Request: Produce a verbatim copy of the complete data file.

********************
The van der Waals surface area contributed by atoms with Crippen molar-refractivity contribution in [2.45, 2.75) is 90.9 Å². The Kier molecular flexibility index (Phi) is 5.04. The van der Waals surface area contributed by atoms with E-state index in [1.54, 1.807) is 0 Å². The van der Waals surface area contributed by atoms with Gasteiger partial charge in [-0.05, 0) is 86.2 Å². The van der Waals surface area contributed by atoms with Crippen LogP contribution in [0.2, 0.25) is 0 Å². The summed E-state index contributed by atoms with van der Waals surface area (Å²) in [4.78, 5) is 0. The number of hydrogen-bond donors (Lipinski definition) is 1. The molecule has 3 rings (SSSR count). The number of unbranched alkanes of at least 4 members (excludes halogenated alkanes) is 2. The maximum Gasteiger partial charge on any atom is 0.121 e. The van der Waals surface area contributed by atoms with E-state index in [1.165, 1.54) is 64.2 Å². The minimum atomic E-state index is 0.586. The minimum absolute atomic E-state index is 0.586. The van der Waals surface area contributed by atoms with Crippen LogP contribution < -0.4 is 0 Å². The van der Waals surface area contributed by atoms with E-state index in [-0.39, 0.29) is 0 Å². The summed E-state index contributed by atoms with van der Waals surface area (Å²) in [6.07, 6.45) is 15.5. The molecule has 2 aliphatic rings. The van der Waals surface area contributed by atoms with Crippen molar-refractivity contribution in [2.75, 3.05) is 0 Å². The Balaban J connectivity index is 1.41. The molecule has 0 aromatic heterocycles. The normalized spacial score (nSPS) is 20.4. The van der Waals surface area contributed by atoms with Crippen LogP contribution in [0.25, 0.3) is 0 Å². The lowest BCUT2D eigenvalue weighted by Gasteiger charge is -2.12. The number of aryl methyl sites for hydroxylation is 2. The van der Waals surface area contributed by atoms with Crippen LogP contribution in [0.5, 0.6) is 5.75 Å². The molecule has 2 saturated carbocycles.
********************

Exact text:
The van der Waals surface area contributed by atoms with Crippen molar-refractivity contribution in [2.45, 2.75) is 90.9 Å². The Kier molecular flexibility index (Phi) is 5.04. The van der Waals surface area contributed by atoms with E-state index in [1.54, 1.807) is 0 Å². The van der Waals surface area contributed by atoms with Gasteiger partial charge in [-0.05, 0) is 86.2 Å². The van der Waals surface area contributed by atoms with Crippen LogP contribution in [0.2, 0.25) is 0 Å². The summed E-state index contributed by atoms with van der Waals surface area (Å²) in [4.78, 5) is 0. The number of hydrogen-bond donors (Lipinski definition) is 1. The molecule has 3 rings (SSSR count). The number of unbranched alkanes of at least 4 members (excludes halogenated alkanes) is 2. The maximum Gasteiger partial charge on any atom is 0.121 e. The van der Waals surface area contributed by atoms with E-state index in [1.165, 1.54) is 64.2 Å². The minimum atomic E-state index is 0.586. The minimum absolute atomic E-state index is 0.586. The van der Waals surface area contributed by atoms with Crippen LogP contribution < -0.4 is 0 Å². The van der Waals surface area contributed by atoms with E-state index in [-0.39, 0.29) is 0 Å². The summed E-state index contributed by atoms with van der Waals surface area (Å²) in [6.07, 6.45) is 15.5. The molecule has 2 aliphatic rings. The van der Waals surface area contributed by atoms with Crippen molar-refractivity contribution in [2.75, 3.05) is 0 Å². The Balaban J connectivity index is 1.41. The molecule has 0 aromatic heterocycles. The normalized spacial score (nSPS) is 20.4. The van der Waals surface area contributed by atoms with Crippen LogP contribution in [0.25, 0.3) is 0 Å². The lowest BCUT2D eigenvalue weighted by Gasteiger charge is -2.12. The number of aryl methyl sites for hydroxylation is 2. The van der Waals surface area contributed by atoms with Crippen LogP contribution in [0.5, 0.6) is 5.75 Å². The molecule has 2 saturated carbocycles.